Wednesday, April 12, 2017

Struggling coal county exec fails to get tax aimed mainly at natural-gas producers; layoffs coming

Letcher County, Kentucky (Wikipedia map)
Leaders in a depressed Eastern Kentucky coal county failed to pass an ordinance Monday that "would require a $2,500 license for every facility extracting non-renewable resources," Sam Adams reports for The Mountain Eagle in Whitesburg, Ky. The tax, which would have been levied on gas wells, coal mines, gravel quarries and other such operations, would have resulted in about $3.7 million in revenue.

The Letcher County Fiscal Court tied 3-3 on the proposal by County Judge Executive Jim Ward, who said it would have helped make up for the 75 percent loss in coal severance-tax receipts, Angela Reighard reports for WYMT-TV in nearby Hazard: "I was trying to think outside of the box so it wouldn't put a tax directly on the people here. Some of the court members already told me they wouldn't vote for an occupational tax or a net profit tax. They won't vote to raise property taxes. So, that doesn't leave me with very many options."

Ward told Adams that "state officials are projecting Letcher County to be $1.3 million to $1.5 million short on revenue next year and revenue is already down sharply." He said the county's workforce is down to 108 employees, from 190, "and the next step would have to be furloughs, cutting road department employees to four days a week. He said that would still not bring the county spending in line with revenue and the pain it would cause the road workers is not acceptable."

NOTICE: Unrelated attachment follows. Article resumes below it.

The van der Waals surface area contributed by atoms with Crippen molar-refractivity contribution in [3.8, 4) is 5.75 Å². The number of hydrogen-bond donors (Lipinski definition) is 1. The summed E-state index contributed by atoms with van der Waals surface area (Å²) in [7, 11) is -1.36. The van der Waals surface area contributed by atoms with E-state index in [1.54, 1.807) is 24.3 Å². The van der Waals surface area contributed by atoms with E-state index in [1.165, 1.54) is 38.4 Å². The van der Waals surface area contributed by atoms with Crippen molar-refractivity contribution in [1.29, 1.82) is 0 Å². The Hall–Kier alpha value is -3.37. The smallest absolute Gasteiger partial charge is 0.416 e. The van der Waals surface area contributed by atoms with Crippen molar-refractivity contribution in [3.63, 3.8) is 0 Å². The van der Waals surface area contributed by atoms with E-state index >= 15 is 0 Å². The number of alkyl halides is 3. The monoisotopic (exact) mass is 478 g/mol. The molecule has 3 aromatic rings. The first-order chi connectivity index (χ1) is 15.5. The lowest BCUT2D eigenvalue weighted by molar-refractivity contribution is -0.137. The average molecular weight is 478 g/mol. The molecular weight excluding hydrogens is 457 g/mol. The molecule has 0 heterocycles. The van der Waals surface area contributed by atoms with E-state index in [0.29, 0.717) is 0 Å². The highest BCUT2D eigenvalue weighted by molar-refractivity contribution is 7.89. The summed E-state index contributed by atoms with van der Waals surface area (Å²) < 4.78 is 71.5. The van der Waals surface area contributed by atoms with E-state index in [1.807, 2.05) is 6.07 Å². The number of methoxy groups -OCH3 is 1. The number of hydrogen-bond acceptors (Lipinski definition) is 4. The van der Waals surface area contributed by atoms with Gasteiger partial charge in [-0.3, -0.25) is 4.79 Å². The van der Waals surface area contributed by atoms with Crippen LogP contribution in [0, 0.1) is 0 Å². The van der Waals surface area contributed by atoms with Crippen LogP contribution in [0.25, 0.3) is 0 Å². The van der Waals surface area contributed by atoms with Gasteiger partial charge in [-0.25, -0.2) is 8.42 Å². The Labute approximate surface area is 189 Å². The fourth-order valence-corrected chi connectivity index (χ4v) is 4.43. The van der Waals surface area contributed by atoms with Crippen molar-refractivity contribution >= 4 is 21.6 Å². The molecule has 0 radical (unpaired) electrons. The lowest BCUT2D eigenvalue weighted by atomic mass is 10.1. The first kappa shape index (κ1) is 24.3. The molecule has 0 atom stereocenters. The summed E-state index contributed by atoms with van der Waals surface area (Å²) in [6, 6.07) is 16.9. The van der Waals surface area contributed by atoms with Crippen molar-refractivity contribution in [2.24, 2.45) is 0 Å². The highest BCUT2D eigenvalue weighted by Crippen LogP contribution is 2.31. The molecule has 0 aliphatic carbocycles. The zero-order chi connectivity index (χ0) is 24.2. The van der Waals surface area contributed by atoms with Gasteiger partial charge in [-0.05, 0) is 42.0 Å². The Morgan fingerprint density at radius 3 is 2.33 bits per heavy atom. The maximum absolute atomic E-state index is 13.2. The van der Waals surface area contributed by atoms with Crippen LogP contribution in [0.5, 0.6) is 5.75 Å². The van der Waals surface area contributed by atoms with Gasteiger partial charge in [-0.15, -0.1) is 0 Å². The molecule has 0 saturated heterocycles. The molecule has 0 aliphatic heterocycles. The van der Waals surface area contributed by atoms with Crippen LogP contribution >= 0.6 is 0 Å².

Ward said the tax would have restored the budget to 2012 levels, "before the bottom dropped out of coal production in Eastern Kentucky," Bill Estep reports for the Lexington Herald-Leader. "Ward said he thought the fee was a fair proposal because extractive industries have taken billions of dollars worth of resources from the county." He said "the oil and gas industry recovered $600 million worth of product from the county in the last decade alone."

The Mountain Eagle, which has a two-week paywall, can be accessed here.

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